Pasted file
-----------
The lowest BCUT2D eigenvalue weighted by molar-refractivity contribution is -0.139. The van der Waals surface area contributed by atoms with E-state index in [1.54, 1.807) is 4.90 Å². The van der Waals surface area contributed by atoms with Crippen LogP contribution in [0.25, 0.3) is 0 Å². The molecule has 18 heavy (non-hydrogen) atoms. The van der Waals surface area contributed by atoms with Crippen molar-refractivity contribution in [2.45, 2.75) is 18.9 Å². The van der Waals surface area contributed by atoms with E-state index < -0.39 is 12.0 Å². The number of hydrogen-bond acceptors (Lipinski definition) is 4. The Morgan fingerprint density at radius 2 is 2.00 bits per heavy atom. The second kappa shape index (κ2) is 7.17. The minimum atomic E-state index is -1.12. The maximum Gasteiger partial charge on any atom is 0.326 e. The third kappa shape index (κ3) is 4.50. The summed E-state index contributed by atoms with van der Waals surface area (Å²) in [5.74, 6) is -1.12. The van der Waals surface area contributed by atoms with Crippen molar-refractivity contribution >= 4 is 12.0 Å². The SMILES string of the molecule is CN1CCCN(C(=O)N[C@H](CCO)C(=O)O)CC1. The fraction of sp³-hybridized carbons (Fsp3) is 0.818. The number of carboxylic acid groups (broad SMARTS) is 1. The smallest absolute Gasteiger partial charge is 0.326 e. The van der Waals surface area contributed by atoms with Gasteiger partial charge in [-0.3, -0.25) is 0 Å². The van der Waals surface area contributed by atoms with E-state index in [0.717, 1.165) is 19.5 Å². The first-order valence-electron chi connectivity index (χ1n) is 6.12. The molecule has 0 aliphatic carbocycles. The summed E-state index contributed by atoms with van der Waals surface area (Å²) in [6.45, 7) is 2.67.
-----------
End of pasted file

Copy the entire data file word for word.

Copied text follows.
The lowest BCUT2D eigenvalue weighted by molar-refractivity contribution is -0.139. The van der Waals surface area contributed by atoms with E-state index in [1.54, 1.807) is 4.90 Å². The van der Waals surface area contributed by atoms with Crippen LogP contribution in [0.25, 0.3) is 0 Å². The molecule has 18 heavy (non-hydrogen) atoms. The van der Waals surface area contributed by atoms with Crippen molar-refractivity contribution in [2.45, 2.75) is 18.9 Å². The van der Waals surface area contributed by atoms with E-state index < -0.39 is 12.0 Å². The number of hydrogen-bond acceptors (Lipinski definition) is 4. The Morgan fingerprint density at radius 2 is 2.00 bits per heavy atom. The second kappa shape index (κ2) is 7.17. The minimum atomic E-state index is -1.12. The maximum Gasteiger partial charge on any atom is 0.326 e. The third kappa shape index (κ3) is 4.50. The summed E-state index contributed by atoms with van der Waals surface area (Å²) in [5.74, 6) is -1.12. The van der Waals surface area contributed by atoms with Crippen molar-refractivity contribution >= 4 is 12.0 Å². The SMILES string of the molecule is CN1CCCN(C(=O)N[C@H](CCO)C(=O)O)CC1. The fraction of sp³-hybridized carbons (Fsp3) is 0.818. The number of carboxylic acid groups (broad SMARTS) is 1. The smallest absolute Gasteiger partial charge is 0.326 e. The van der Waals surface area contributed by atoms with Gasteiger partial charge in [-0.3, -0.25) is 0 Å². The van der Waals surface area contributed by atoms with E-state index in [0.717, 1.165) is 19.5 Å². The first-order valence-electron chi connectivity index (χ1n) is 6.12. The molecule has 0 aliphatic carbocycles. The summed E-state index contributed by atoms with van der Waals surface area (Å²) in [6.45, 7) is 2.67.